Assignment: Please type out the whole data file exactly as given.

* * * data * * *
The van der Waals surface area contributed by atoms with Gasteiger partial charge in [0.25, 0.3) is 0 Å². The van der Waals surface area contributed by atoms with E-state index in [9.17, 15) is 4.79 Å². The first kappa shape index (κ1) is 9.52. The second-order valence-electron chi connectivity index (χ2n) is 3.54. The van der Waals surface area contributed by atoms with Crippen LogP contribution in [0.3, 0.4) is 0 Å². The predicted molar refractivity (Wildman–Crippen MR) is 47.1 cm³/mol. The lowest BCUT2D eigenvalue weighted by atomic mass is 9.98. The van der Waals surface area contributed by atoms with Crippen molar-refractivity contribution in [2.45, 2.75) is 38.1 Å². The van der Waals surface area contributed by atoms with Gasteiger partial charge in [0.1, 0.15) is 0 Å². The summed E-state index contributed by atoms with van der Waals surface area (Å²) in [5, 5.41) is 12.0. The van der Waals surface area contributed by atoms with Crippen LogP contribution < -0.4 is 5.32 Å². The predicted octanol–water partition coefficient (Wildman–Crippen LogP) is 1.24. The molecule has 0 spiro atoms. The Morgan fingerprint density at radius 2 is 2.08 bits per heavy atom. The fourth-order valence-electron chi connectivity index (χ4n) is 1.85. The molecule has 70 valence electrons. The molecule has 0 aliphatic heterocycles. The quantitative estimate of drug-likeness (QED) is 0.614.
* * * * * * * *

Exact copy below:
The van der Waals surface area contributed by atoms with Gasteiger partial charge in [0.25, 0.3) is 0 Å². The van der Waals surface area contributed by atoms with E-state index in [9.17, 15) is 4.79 Å². The first kappa shape index (κ1) is 9.52. The second-order valence-electron chi connectivity index (χ2n) is 3.54. The van der Waals surface area contributed by atoms with Crippen LogP contribution in [0.3, 0.4) is 0 Å². The predicted molar refractivity (Wildman–Crippen MR) is 47.1 cm³/mol. The lowest BCUT2D eigenvalue weighted by atomic mass is 9.98. The van der Waals surface area contributed by atoms with Crippen molar-refractivity contribution in [2.45, 2.75) is 38.1 Å². The van der Waals surface area contributed by atoms with Gasteiger partial charge in [0.1, 0.15) is 0 Å². The summed E-state index contributed by atoms with van der Waals surface area (Å²) in [5, 5.41) is 12.0. The van der Waals surface area contributed by atoms with Crippen LogP contribution < -0.4 is 5.32 Å². The predicted octanol–water partition coefficient (Wildman–Crippen LogP) is 1.24. The molecule has 0 spiro atoms. The Morgan fingerprint density at radius 2 is 2.08 bits per heavy atom. The fourth-order valence-electron chi connectivity index (χ4n) is 1.85. The molecule has 70 valence electrons. The molecule has 0 aliphatic heterocycles. The quantitative estimate of drug-likeness (QED) is 0.614.